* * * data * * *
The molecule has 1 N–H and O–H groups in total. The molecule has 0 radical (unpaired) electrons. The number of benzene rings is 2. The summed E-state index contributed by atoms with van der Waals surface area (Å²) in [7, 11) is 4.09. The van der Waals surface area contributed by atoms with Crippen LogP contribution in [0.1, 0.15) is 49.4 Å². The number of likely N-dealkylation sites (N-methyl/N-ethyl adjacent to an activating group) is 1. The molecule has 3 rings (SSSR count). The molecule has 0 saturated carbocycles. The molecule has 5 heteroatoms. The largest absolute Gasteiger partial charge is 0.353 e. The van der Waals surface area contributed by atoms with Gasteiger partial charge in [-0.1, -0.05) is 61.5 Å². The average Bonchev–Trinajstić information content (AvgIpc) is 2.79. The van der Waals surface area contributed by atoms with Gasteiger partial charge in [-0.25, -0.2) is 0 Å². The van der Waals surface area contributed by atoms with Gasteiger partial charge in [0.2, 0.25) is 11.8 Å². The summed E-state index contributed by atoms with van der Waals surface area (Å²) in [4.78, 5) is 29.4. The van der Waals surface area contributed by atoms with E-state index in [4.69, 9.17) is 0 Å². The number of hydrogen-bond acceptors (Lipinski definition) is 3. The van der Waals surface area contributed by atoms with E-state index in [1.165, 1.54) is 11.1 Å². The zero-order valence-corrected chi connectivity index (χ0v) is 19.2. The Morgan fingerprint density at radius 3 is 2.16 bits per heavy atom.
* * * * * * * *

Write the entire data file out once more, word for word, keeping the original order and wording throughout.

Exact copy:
The molecule has 1 N–H and O–H groups in total. The molecule has 0 radical (unpaired) electrons. The number of benzene rings is 2. The summed E-state index contributed by atoms with van der Waals surface area (Å²) in [7, 11) is 4.09. The van der Waals surface area contributed by atoms with Crippen LogP contribution in [0.1, 0.15) is 49.4 Å². The number of likely N-dealkylation sites (N-methyl/N-ethyl adjacent to an activating group) is 1. The molecule has 3 rings (SSSR count). The molecule has 0 saturated carbocycles. The molecule has 5 heteroatoms. The largest absolute Gasteiger partial charge is 0.353 e. The van der Waals surface area contributed by atoms with Gasteiger partial charge in [-0.1, -0.05) is 61.5 Å². The average Bonchev–Trinajstić information content (AvgIpc) is 2.79. The van der Waals surface area contributed by atoms with Gasteiger partial charge in [-0.25, -0.2) is 0 Å². The van der Waals surface area contributed by atoms with Gasteiger partial charge in [0.2, 0.25) is 11.8 Å². The summed E-state index contributed by atoms with van der Waals surface area (Å²) in [4.78, 5) is 29.4. The van der Waals surface area contributed by atoms with E-state index in [4.69, 9.17) is 0 Å². The number of hydrogen-bond acceptors (Lipinski definition) is 3. The van der Waals surface area contributed by atoms with E-state index in [1.165, 1.54) is 11.1 Å². The zero-order valence-corrected chi connectivity index (χ0v) is 19.2. The Morgan fingerprint density at radius 3 is 2.16 bits per heavy atom.